Teaching about natural disasters, poverty and hunger is tricky enough when you have a classroom of 6-year-olds. But when a first-grade teacher in Compton, California, turned to YouTube for an upcoming unit on geography, she realized her video resources were pretty thin.
That's where a class of University of Georgia undergraduate students put their newfound knowledge to good use. Their course, "Teaching and Learning with Technology" (EDIT 2000), teaches students to create stop-motion videos. And for the first time last fall, two instructors gave it a twist: The students' final movie would be used in a real classroom.
The course, which is open to students both in and outside the UGA College of Education, is offered as part of the college's Learning, Design and Technology program. Typically, the course asks students to research a curriculum unit and create a video to support it—but those videos never make it beyond the classroom. Last fall, two graduate students who teach the class, YunJeong (Eunice) Chang and Jasmine Choi, decided to reach further. Why not challenge the undergraduate students to create a video that can be used in a real classroom, they thought.
"I'm from California and I have a lot of teacher friends there," said Choi. "So we got the idea of asking my teacher friend which unit she needed resources for. My friend in Compton said they were learning about poverty, hunger and drought."
The teacher couldn't find age-appropriate videos to help explain the topics to the students, Choi said, so she had a request for Choi's class: Could they create a video instead? Prior to that semester, students would simply publish a video for an unspecified audience.
"So we had a client and the project," Choi said.
The success of that semester's videos inspired Chang and Choi to incorporate another California classroom into the following spring semester's class, this time turning to a school in Los Angeles. And in watching their undergraduate students respond to the assignment, the College of Education graduate students realized a change in their students as well.
"It was a huge difference. The students were more engaged," said Chang, noting that for students not in the College of Education, the course is an elective—and in the past, some students might not put forth as much effort as with required courses. Students in her class also saw a "welcome" video from the California children, which added to the students' engagement. "Their attitude was changed totally. They were highly engaged because they could do something for specified children. They would ask about props or background music, so that gave them an opportunity to talk about copyright information. So they learned more."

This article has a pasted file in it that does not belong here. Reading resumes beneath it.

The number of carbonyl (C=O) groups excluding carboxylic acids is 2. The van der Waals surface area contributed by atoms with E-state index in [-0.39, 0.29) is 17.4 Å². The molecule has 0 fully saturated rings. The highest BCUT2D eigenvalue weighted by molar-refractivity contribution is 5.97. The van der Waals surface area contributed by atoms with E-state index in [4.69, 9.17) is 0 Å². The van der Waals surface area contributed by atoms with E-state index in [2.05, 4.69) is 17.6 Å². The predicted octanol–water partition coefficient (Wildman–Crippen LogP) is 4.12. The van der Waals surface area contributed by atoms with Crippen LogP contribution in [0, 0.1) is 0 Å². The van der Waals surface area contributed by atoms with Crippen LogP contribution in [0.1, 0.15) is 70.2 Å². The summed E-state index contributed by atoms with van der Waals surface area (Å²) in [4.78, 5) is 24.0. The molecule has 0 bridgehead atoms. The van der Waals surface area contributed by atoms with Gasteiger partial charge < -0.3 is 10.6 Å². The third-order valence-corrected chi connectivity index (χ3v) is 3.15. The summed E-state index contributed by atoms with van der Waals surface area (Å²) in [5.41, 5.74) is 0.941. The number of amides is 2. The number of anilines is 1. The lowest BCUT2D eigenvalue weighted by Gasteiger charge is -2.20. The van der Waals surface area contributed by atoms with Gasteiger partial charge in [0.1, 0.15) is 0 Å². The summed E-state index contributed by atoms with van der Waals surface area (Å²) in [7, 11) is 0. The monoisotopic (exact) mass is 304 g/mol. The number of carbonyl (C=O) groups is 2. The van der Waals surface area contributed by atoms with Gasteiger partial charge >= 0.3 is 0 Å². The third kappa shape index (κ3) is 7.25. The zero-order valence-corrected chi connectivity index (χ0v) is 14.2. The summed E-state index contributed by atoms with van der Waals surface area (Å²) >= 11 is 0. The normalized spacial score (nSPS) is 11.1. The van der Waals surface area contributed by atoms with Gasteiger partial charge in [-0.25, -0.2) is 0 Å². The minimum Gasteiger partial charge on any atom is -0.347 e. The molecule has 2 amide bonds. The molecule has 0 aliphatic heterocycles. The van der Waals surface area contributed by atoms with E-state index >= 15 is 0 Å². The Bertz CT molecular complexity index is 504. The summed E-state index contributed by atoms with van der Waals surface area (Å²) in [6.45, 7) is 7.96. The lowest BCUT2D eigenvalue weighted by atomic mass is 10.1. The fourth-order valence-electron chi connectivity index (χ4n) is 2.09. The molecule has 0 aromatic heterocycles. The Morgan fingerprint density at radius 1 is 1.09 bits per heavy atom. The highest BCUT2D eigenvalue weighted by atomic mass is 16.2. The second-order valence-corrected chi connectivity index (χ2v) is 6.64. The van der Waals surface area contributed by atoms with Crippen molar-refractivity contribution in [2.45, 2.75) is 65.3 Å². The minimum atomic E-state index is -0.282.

That engagement was evident on a recent Thursday as students sat in groups cutting out characters and sets for their stop-motion movies.
"We're learning about different methods of using technology in the classroom," said Ashley Moore, a second-year speech pathology major (the course, while an elective for most, is a requirement for a speech pathology degree). "This is a really fun way to learn how to use technology in the classroom."
Another student, Kalyn Wilson, a fourth-year digital and broadcast journalism major, said she's started using some of the digital tools learned in this class in some of her Grady College classes. Other students noted how difficult it was to research a complex topic and then simplify it so children can understand.
"We're trying to simplify it as much as possible and make it fun," said Maya Thomas, a fifth-year consumer economics major from the College of Family and Consumer Sciences. "And we're simplifying it as much as possible and make it fun so it sticks."
This fall, Choi's class is creating a new video for a California classroom, this time focusing on electricity for a fourth-grade lesson at Tenth Street Elementary School in Los Angeles. Chang and Choi have spun the class into a research project, too. Noting how their students responded to the assignment, they created a survey to measure their engagement. They will be presenting their study at the Association for Educational Communications and Technology this November.
"In the spring we set up a pilot study looking at engagement," she said. "We got the survey and looked over the results. That's when I realized some of the questions could lead to cognitive engagement and real-world context."
Chang, now completing her post-doctoral work at the University of Virginia, said adding the real-world element changed how the students viewed the assignment, and recommended this approach to other faculty.
"I believe my students will remember what they've done," she said. "So I will recommend that you engage your audience. Find something specific and how you can help."